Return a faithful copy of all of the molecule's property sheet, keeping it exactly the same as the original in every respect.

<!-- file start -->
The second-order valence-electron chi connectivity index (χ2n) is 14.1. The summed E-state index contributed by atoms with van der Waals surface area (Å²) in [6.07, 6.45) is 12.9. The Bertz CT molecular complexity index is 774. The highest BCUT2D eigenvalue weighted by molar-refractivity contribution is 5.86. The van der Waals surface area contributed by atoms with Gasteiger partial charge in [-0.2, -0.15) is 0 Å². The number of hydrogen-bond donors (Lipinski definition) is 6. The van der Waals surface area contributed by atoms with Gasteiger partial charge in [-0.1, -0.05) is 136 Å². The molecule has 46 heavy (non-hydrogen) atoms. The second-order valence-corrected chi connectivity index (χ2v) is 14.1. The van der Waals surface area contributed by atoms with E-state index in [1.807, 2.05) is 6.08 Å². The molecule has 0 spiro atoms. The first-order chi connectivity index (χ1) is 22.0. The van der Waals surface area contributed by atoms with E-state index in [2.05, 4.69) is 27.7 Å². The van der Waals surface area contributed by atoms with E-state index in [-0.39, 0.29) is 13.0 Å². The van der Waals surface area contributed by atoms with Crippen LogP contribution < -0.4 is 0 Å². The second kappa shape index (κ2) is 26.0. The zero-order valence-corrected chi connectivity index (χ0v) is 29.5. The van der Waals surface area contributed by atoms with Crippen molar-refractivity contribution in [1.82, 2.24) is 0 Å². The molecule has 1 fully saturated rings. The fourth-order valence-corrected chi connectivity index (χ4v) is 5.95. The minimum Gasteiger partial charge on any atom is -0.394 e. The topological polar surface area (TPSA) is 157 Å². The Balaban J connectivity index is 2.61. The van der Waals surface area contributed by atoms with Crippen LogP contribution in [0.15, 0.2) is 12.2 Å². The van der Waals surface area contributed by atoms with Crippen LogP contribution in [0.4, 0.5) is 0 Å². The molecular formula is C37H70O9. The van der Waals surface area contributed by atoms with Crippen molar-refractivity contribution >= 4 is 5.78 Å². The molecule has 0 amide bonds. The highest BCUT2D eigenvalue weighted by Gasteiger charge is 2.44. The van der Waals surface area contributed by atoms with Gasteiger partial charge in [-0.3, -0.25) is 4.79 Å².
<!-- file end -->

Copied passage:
The second-order valence-electron chi connectivity index (χ2n) is 14.1. The summed E-state index contributed by atoms with van der Waals surface area (Å²) in [6.07, 6.45) is 12.9. The Bertz CT molecular complexity index is 774. The highest BCUT2D eigenvalue weighted by molar-refractivity contribution is 5.86. The van der Waals surface area contributed by atoms with Gasteiger partial charge in [-0.2, -0.15) is 0 Å². The number of hydrogen-bond donors (Lipinski definition) is 6. The van der Waals surface area contributed by atoms with Gasteiger partial charge in [-0.1, -0.05) is 136 Å². The molecule has 46 heavy (non-hydrogen) atoms. The second-order valence-corrected chi connectivity index (χ2v) is 14.1. The van der Waals surface area contributed by atoms with E-state index in [1.807, 2.05) is 6.08 Å². The molecule has 0 spiro atoms. The first-order chi connectivity index (χ1) is 22.0. The van der Waals surface area contributed by atoms with E-state index in [2.05, 4.69) is 27.7 Å². The van der Waals surface area contributed by atoms with E-state index in [-0.39, 0.29) is 13.0 Å². The van der Waals surface area contributed by atoms with Crippen LogP contribution < -0.4 is 0 Å². The second kappa shape index (κ2) is 26.0. The zero-order valence-corrected chi connectivity index (χ0v) is 29.5. The van der Waals surface area contributed by atoms with Crippen molar-refractivity contribution in [1.82, 2.24) is 0 Å². The molecule has 1 fully saturated rings. The fourth-order valence-corrected chi connectivity index (χ4v) is 5.95. The minimum Gasteiger partial charge on any atom is -0.394 e. The topological polar surface area (TPSA) is 157 Å². The Balaban J connectivity index is 2.61. The van der Waals surface area contributed by atoms with Crippen LogP contribution in [0.15, 0.2) is 12.2 Å². The van der Waals surface area contributed by atoms with Crippen LogP contribution in [0.4, 0.5) is 0 Å². The molecular formula is C37H70O9. The van der Waals surface area contributed by atoms with Crippen molar-refractivity contribution >= 4 is 5.78 Å². The molecule has 0 amide bonds. The highest BCUT2D eigenvalue weighted by Gasteiger charge is 2.44. The van der Waals surface area contributed by atoms with Gasteiger partial charge in [-0.3, -0.25) is 4.79 Å².